Former Springbok coach Jake White has extended his stay at French Top 14 club Montpellier.
According to French rugby newspaper, Midi Olympique, White has signed a new deal which will keep him at the club until 2017.
White originally signed a 6-month deal at the end of December, but has been rewarded for Montpellier’s improved performances with a 2-year contract extension.
Under White’s guidance, Montpellier have moved up to 7th in the Top 14 standings, and have lost just twice in their last 12 matches.
Montpellier coach Jake White has his sights set on luring young Blue Bulls loose forward Wiaan Liebenberg to France.
The 22-year-old former Baby Bok captain is currently not in the Bulls’ Super Rugby plans – which makes a move to France very likely.
Loose forwards like Lappies Labuschagne, Pierre Spies, Arno Botha, Deon Stegmann and his brother Hanro are ahead of Liebenberg in the pecking order at the Bulls.
Sidelined Montpellier coach Fabien Galthie has taken club president Mohed Altrad to an employment tribunal, judicial sources said Thursday, after being relieved of his responsibilities.
Galthie was effectively replaced as coach in late December when Altrad brought in South African World Cup winner Jake White to replace the former France captain.
Since then, former scrumhalf Galthie has been officially suspended from his duties, although he remains employed by the French Top 14 outfit.
Galthie’s complaint stems from his claim that he is no longer occupying a role that conforms with his employment contract, which will run until June 2017.
The two men are due to meet on March 30 to try to find an amicable solution, otherwise the case will go to the tribunal.
Jake White’s Montpellier bounced back from their comprehensive loss away from home to Glasgow Warriors last week by beating fellow French team Toulouse in their final European Rugby Champions Pool 4 match on Sunday. Montpellier won a closely contested match by the narrowest of margins with a final score of 27 / 26 in their favour.
This victory for Montpellier meant that Saracens qualified for the last eight of the Cup in spite of losing their last Pool 1 match against pool winners Clermont Auvergne. The score in that match Clermont Auvergne 18 / 6 Saracens.
The 5 pool winners along with the 3 best second placed team advanced and Saracens made it through as the last qualifying with the lowest amount of points from their 6 matches (17). Had Toulouse won they would have qualified as Pool 4 winners along with Bath who won their Pool 4 match against Glasgow Warriors. Toulouse also ended the pool stage on 17 points but Saracens got through via a superior points difference, +14 versus Toulouse’s +2.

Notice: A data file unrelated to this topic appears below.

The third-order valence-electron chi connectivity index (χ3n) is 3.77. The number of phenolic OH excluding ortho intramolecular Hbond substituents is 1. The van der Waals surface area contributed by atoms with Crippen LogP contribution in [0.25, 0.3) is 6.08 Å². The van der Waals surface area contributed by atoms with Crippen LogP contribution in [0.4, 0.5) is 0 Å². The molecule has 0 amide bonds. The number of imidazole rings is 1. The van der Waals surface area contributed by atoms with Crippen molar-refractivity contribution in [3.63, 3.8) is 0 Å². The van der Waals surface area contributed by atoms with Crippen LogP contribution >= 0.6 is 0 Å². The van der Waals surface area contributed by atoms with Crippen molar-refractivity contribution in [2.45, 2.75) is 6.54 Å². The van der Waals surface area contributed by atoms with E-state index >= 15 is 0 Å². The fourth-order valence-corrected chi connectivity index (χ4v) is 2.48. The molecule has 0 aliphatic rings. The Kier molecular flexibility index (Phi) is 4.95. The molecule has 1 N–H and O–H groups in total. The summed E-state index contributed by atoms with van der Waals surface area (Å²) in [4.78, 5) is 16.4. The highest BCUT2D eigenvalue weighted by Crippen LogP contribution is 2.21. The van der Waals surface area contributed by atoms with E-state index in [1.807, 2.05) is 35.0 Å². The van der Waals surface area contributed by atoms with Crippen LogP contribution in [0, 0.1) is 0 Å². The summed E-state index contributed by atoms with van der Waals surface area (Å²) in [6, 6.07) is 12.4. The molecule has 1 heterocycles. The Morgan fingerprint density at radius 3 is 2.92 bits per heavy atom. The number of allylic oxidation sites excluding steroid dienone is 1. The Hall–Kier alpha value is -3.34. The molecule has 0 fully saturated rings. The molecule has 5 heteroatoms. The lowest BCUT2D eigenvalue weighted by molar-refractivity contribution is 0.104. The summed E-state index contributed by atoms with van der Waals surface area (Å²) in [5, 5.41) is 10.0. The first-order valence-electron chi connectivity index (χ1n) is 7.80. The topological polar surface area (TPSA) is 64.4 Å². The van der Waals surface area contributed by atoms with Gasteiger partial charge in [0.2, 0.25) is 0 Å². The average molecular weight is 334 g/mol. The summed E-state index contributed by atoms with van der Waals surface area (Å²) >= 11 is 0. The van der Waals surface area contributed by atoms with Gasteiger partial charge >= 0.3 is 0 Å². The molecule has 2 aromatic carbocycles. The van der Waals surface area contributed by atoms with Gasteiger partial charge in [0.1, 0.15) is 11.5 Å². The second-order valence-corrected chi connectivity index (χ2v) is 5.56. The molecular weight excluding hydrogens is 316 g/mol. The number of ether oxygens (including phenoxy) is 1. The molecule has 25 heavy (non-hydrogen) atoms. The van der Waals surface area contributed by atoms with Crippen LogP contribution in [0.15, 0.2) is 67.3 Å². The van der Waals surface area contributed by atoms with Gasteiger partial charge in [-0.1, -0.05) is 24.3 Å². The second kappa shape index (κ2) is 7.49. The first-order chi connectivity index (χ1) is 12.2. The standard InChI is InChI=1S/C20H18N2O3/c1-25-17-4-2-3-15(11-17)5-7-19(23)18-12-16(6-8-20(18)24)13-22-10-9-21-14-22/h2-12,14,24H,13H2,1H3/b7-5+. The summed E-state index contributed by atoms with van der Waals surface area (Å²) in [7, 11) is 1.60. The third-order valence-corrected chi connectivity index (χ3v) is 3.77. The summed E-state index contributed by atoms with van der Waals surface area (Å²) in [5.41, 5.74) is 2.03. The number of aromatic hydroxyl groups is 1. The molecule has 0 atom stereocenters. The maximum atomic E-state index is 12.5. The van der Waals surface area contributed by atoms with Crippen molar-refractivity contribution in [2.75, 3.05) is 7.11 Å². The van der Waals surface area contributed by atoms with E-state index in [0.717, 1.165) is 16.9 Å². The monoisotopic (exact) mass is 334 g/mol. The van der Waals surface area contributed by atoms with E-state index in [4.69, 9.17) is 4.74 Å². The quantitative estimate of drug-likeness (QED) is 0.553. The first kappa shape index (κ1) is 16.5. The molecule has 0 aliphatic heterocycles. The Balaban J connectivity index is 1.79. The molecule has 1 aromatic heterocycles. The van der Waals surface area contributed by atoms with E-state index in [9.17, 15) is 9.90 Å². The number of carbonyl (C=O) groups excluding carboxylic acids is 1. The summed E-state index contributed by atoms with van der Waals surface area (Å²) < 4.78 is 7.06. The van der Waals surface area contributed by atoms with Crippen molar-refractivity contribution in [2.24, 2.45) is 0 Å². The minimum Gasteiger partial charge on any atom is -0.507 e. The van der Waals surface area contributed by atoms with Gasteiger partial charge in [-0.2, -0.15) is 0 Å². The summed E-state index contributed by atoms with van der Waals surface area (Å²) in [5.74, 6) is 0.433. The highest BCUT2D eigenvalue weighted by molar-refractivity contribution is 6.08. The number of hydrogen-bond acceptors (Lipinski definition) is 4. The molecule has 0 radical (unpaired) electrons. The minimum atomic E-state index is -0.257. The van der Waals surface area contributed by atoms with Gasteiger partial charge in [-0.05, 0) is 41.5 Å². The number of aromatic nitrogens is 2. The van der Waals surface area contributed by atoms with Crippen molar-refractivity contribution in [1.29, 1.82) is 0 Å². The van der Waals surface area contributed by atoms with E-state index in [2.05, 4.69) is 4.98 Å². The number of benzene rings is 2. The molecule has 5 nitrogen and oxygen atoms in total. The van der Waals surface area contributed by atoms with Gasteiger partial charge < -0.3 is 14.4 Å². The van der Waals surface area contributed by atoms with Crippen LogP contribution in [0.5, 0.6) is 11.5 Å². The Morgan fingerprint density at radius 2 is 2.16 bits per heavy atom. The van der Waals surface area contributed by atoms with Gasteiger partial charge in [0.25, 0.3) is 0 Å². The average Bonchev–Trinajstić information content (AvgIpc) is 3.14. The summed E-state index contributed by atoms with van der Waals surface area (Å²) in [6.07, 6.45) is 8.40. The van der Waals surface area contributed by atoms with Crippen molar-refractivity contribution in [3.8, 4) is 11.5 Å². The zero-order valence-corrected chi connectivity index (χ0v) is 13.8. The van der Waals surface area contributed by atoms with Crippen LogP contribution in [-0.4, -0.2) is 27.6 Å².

World Cup winning coach Jake White has revealed that he has been asked by Montpellier president Mohed Altrad to remain on as coach of the French Top 14 side.
White, former Director of Rugby at the Sharks, was brought in to replace Fabien Galthie who was suspended on 29 December after a string of defeats.
“The president wants me to stay,” White said in an interview in l’Equipe and Midi Libre newspapers.
Stormers flyhalf Demetri Catrakilis is the latest player linked to a move abroad, with French club Montpellier reportedly his destination. (Also see Update below)
Montpellier, currently coached by World Cup-winning former Springbok mentor Jake White, has been linked to a host of South African players – including the Du Plessis brothers Jannie and Bismarck.
Montpellier also secured the services of Wallaby scrumhalf Nic White, who will join them next season and be reunited with his former club coach White.
According to the French media the 24-year-old Brumbies No 9, White, has – along with Catrakilis – signed a 2-year contract with the option of extending it by a further year.
Jerry Yanuyanutawa says the Warriors will face a highly motivated Montpellier team in Sunday’s European Rugby Champions Cup match at Scotstoun.
The French side have lost all four of their Cup matches so far, but those defeats were sustained while Fabien Galthie was in charge. Galthie was replaced by Jake White at the end of last month, and the South African put down his marker by guiding them to a 16-12 victory over European champions Toulon in his very first game.
Jerry’s knowledge of the coach is based on their season together with the ACT Brumbies in Australia and he is convinced that White is a formidable and inspirational character.
Former Springbok coach Jake White’s second week in the Top 14 was the polar opposite to his winning debut.
A week after beating defending French and Europeans champions Toulon on home soil, White’s star-studded Montpellier team were brought back down to earth with a bump as they lost to 20 / 13 to minnows Oyonnax, who only avoided relegation last season on point difference.
Just a few days into his stint in France, White was forced to issue an official apology after saying he was happy to play against heavyweights Toulon because “playing in Montauban, in a field in front of five people and a dog… does not interest me.”
Following Saturday’s result, Oyonnax winger Silvère Tian – who scored two tries in the win at the Stade Charles Mathon – didn’t mince his words when celebrating, suggesting that White will be a little humbler with his comments in the future.
Montpellier’s new coach, Jake White, arrested a nine-match slide for his French club by using his tried and tested method – going back to basics.